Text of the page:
Interview: The Integration of Music Therapy in Mental Health

In this mh4all piece, we had a chance to sit down with Mr. Samay Ajmera, a music therapist, based in Mumbai.

Samay Ajmera, a trained Music Therapist, has studied, researched and worked at the Mahatma Gandhi Medical College and Research Institute in Pondicherry. A certified musician from the Institute of Contemporary Music Performance in London, he is passionate about music and it’s impact as an integrated health service. Having witnessed the psycho-physiological benefits of Music Therapy on patients in varied health departments such as cardiology, dermatology, paediatrics, palliative care, psychiatry ,in the pre and post operative departments and also in the Music Therapy OPD,  he continues to work in Mumbai, primarily in the field of mental health and developmental disabilities. Samay believes that and allied health service like music therapy can uplift, transform, and positively affect the mind, body, soul and strive to improve the quality of life of every individual.

Q1. When did you decide to become a music therapist and why?

Ever since I was a teenager I have always been passionate about music and the human mind. I always wanted to study psychology but for some reason I pursued a degree in Mass Media instead. However, the music stayed. After college I found myself doing odd jobs in marketing and event management, but I felt a void. Halfway through 2016 I discovered that I could use music to connect and understand people in a more profound way.. Instantly something inside me clicked and this revelation took me to Pondicherry, Tamil

Nadu, where I got the opportunity to learn, study and research Music Therapy, under Dr. Sumathy Sundar, at the Mahatma Gandhi Medical Hospital and Research Institute. Working and doing research at the hospital boosted my belief in the power of music as a medical intervention. I believe that it is important to not only treat the disease but the whole self. Researchers are discovering each day how one’s emotions, psychological well-being and soul play a major role in an individual’s physical health. Around the globe Music Therapy is changing the world one person at a time. My dream is to bring this awareness in my country, India and support people suffering from illnesses one person at a time. Music has always been a very big part of my life and I will never forget that it has helped me through some of my darkest days, and continues to do so. To spread the magic of music in any way possible is the least I can do.

Q2. What kind of age-group have you worked with?

All human beings no matter their age, have innate tendencies to make and appreciate music at their own developmental level. Regardless of their age, all individuals have a basic capacity for musical expression and appreciation. I have worked with a diverse age spectrum, from prenatal birth, to children and adolescents, adults and older adults (seniors).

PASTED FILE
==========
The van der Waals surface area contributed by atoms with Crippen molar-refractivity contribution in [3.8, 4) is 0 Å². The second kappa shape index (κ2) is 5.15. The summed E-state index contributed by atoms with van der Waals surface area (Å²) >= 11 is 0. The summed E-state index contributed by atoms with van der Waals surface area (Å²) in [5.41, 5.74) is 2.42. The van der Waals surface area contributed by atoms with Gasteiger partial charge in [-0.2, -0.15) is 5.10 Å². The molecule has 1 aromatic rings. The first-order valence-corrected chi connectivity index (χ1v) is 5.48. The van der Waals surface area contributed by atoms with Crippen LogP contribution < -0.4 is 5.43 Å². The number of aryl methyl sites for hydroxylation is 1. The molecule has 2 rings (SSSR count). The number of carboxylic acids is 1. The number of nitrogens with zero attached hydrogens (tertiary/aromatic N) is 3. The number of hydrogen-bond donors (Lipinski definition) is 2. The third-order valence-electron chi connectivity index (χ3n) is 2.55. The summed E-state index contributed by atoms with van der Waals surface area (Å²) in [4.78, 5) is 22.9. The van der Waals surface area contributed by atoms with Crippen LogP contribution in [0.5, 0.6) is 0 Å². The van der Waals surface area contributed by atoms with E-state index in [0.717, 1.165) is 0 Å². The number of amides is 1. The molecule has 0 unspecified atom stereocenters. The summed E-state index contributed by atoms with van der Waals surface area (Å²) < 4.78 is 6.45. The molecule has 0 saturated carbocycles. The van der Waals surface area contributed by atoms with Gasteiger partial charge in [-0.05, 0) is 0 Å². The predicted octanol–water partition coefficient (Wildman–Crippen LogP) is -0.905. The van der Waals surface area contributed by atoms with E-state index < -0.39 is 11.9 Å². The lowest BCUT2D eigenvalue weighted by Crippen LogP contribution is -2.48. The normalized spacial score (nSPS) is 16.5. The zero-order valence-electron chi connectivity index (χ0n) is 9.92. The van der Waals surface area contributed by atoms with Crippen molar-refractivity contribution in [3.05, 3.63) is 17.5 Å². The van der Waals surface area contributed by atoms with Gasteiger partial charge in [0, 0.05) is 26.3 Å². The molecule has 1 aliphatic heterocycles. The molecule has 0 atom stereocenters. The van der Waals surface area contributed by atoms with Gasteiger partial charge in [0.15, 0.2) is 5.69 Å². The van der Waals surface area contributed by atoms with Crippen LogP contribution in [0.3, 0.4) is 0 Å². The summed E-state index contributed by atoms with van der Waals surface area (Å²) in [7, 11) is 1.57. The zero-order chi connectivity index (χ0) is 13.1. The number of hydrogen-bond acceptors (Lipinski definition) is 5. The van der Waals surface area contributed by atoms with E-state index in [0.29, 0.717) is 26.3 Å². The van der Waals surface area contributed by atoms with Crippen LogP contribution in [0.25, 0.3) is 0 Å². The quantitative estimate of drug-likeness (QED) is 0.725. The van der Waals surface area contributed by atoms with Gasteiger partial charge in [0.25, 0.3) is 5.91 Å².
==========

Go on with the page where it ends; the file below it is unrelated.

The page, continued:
Q3. What are the different types of music used for various mental health problems as an intervention and why?

Music Therapy is a largely complex service. There is a misconception that one piece of music may be used as a general prescription for different illnesses. I have not come across any research saying that a particular piece will work with a particular disease. Music is highly subjective. In fact my sessions are a two way process. Once I do an initial assessment with the client , I devise a treatment plan, evaluate progress and adjust the plan as needed. Some of the basic techniques consist of improvisation, recreating musical experiences, composing music, receptive music listening and verbal discussions, music and imagery, interpreting song writing , and other activities with a musical base, to achieve non-musical goals. These techniques provide people who have illnesses with a safe and non-judgemental platform for treatment. For instance music improvisation, especially in a group allows for creative participation that induces spontaneous self-expression and the use of intuition. During this time participants are living in the present and are using multiple sensory processes such as listening, thinking and feeling in and even beyond the music. With consistency, the participant’s ability to listen may become enhanced. The carry forward here is that they may be able to take this enhanced listening ability from a musical environment to a non-musical environment where in they become more sensitive in relationships with others in and listen in the moment without worrying about the future. A technique like song writing can have positive effects on individuals dealing with anxiety and depression. The process involves writing down thoughts that can be instructive and challenge dysfunctional thoughts that may hamper constructive feelings. It may also provide validation and can aid in building self-worth. Music and guided imagery is a great vehicle for the a client to explore deeper states of consciousness. The client verbalizes images, feelings, memories, sensations and various other types of awareness that may be evoked by the music. At the end of the session, the therapist assesses the client’s insights, revelations and personal reflections. Active music listening is another method used to regulate mood. Rhythm and repetitiveness of the music affects the neocortex of the brain which can calm and reduce impulsivity. Different techniques are used based on the diagnosis of the individual. These techniques may change as the sessions and treatment progress.